Ball has struggled with injury issues throughout his young career and has yet to play a full season in the NBA. He missed 65 games in his first two seasons with the Lakers and a combined 26 in the past two years with the Pelicans.

The Bulls are sending Tomas Satoransky, Garrett Temple and a second-round pick back to the Pelicans in the deal, sources told ESPN’s Tim Bontemps. Temple is joining the Pelicans on a new 3-year, $15 million deal, sources told ESPN. The last year of that deal is not guaranteed, a source told The Undefeated’s Marc Spears.

Undrafted out of Texas A&M, Caruso is a poster child for using alternative avenues to find a home in the league — first playing in the G League and later latching onto the Lakers with a two-way contract — before signing a two-year deal with L.A. in the summer of 2019.

The 27-year-old wing showed off his versatility last season, playing minutes at shooting guard, small forward and point guard for the Lakers. He finished the season averaging 6.4 points, 2.9 rebounds and 2.8 assists in 21 minutes per game and shot 40.1 percent from 3.

Caruso missed 14 games during the regular season because of health and safety protocols and various other injuries. He also had to exit the Lakers’ Game 6 series-ending loss to Phoenix in the first round of the playoffs with a left ankle strain.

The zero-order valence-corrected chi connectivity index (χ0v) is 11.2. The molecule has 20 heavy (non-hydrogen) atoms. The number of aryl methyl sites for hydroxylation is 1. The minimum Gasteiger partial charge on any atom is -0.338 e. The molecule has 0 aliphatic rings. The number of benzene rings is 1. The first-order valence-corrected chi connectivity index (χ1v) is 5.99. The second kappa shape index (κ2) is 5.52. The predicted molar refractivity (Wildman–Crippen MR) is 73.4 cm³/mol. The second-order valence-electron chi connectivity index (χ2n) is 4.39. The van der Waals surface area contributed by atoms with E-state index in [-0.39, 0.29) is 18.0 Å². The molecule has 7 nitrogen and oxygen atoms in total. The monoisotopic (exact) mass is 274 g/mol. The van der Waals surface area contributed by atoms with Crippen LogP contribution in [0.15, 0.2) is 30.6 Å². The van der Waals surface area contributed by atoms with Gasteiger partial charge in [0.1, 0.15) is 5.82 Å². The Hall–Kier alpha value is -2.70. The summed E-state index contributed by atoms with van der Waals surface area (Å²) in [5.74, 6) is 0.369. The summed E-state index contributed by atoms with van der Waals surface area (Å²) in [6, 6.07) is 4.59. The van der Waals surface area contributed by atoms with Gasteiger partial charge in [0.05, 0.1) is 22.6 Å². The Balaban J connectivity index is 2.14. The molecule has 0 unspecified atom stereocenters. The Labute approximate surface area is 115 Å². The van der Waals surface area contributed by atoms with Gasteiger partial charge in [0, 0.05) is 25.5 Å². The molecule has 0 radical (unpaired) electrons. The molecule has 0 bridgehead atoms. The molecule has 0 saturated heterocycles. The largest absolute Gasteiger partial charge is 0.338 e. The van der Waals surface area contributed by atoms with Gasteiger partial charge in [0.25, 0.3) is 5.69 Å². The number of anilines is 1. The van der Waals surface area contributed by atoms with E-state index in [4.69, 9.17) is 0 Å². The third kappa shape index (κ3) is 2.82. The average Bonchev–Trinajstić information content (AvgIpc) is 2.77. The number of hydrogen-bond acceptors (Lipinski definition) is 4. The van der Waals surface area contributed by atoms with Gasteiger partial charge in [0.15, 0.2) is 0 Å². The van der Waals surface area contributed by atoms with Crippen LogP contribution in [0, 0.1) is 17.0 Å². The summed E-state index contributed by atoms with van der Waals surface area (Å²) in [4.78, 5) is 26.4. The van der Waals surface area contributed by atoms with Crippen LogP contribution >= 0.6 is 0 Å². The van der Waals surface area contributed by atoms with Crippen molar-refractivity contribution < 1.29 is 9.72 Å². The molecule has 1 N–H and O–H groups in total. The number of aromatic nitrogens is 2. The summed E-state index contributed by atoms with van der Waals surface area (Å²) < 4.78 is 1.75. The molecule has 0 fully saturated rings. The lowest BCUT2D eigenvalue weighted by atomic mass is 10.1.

L.A. expressed interest in re-signing Caruso, sources told ESPN’s Dave McMenamin, but the Lakers’ offer as a cap conscious, repeat tax-paying team was not as enticing for the four-year veteran.

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Atlanta Hawks reach $207 million max extension with star point guard Trae Young

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Atlanta Hawks All-Star point guard Trae Young has agreed to a five-year, $207 million designated rookie maximum extension, his agent Omar Wilkes of Klutch Sports told ESPN’s Adrian Wojnarowski.

The contract will kick in during the 2022-23 season and run through 2026-27.

Negotiations with Young over a max extension on his rookie deal weren’t too complicated after his brilliant playoff run for the Hawks, who advanced to the Eastern Conference finals after not making the playoffs each of the past three seasons.

Young was the driving force behind that success, leading the team to upset victories over the New York Knicks and Philadelphia 76ers before pushing the Milwaukee Bucks to six games in the Eastern Conference finals, even as Young missed two games in that series with a bone bruise in his right foot and a sprained right ankle.

Young, who averaged 28.8 points and 9.5 assists during that playoff run, had previously established himself as one of the NBA’s elite young guards in his three seasons after Atlanta traded back to take him in the 2018 NBA draft as part of the deal that saw the Dallas Mavericks wind up with Luka Doncic.

While Young ultimately missed the All-Star team this season, he answered any lingering questions about his ability to impact winning during Atlanta’s postseason run.

ESPN’s Tim Bontemps contributed to this report.